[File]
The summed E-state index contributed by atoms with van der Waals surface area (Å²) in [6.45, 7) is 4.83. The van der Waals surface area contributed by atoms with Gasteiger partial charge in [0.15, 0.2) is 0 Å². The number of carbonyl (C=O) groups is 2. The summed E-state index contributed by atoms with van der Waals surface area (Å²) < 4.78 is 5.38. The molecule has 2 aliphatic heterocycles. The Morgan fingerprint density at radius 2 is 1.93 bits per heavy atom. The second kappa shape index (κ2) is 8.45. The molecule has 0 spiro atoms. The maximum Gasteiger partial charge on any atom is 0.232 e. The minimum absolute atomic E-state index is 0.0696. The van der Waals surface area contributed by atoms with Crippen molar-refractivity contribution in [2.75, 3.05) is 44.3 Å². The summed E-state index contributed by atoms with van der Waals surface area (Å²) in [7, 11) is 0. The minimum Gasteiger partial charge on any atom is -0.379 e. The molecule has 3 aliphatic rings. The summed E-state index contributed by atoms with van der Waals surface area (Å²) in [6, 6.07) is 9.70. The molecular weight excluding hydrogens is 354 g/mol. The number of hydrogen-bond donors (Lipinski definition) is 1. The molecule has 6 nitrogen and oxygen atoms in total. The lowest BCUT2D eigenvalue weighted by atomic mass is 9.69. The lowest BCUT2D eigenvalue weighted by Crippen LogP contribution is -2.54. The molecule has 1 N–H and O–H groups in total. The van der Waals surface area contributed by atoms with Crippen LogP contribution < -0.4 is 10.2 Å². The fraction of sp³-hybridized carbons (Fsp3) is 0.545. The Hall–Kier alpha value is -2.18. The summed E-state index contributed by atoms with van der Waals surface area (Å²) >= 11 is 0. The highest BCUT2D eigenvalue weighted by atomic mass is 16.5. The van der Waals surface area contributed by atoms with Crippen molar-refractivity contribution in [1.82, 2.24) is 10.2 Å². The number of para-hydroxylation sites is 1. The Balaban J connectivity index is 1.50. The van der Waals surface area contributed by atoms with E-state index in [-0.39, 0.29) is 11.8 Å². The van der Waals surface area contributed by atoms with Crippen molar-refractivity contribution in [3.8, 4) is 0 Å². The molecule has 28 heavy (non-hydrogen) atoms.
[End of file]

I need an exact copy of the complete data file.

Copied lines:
The summed E-state index contributed by atoms with van der Waals surface area (Å²) in [6.45, 7) is 4.83. The van der Waals surface area contributed by atoms with Gasteiger partial charge in [0.15, 0.2) is 0 Å². The number of carbonyl (C=O) groups is 2. The summed E-state index contributed by atoms with van der Waals surface area (Å²) < 4.78 is 5.38. The molecule has 2 aliphatic heterocycles. The Morgan fingerprint density at radius 2 is 1.93 bits per heavy atom. The second kappa shape index (κ2) is 8.45. The molecule has 0 spiro atoms. The maximum Gasteiger partial charge on any atom is 0.232 e. The minimum absolute atomic E-state index is 0.0696. The van der Waals surface area contributed by atoms with Crippen molar-refractivity contribution in [2.75, 3.05) is 44.3 Å². The summed E-state index contributed by atoms with van der Waals surface area (Å²) in [7, 11) is 0. The minimum Gasteiger partial charge on any atom is -0.379 e. The molecule has 3 aliphatic rings. The summed E-state index contributed by atoms with van der Waals surface area (Å²) in [6, 6.07) is 9.70. The molecular weight excluding hydrogens is 354 g/mol. The number of hydrogen-bond donors (Lipinski definition) is 1. The molecule has 6 nitrogen and oxygen atoms in total. The lowest BCUT2D eigenvalue weighted by atomic mass is 9.69. The lowest BCUT2D eigenvalue weighted by Crippen LogP contribution is -2.54. The molecule has 1 N–H and O–H groups in total. The van der Waals surface area contributed by atoms with Crippen LogP contribution < -0.4 is 10.2 Å². The fraction of sp³-hybridized carbons (Fsp3) is 0.545. The Hall–Kier alpha value is -2.18. The summed E-state index contributed by atoms with van der Waals surface area (Å²) >= 11 is 0. The highest BCUT2D eigenvalue weighted by atomic mass is 16.5. The van der Waals surface area contributed by atoms with Crippen molar-refractivity contribution in [1.82, 2.24) is 10.2 Å². The number of para-hydroxylation sites is 1. The Balaban J connectivity index is 1.50. The van der Waals surface area contributed by atoms with E-state index in [-0.39, 0.29) is 11.8 Å². The van der Waals surface area contributed by atoms with Crippen molar-refractivity contribution in [3.8, 4) is 0 Å². The molecule has 28 heavy (non-hydrogen) atoms.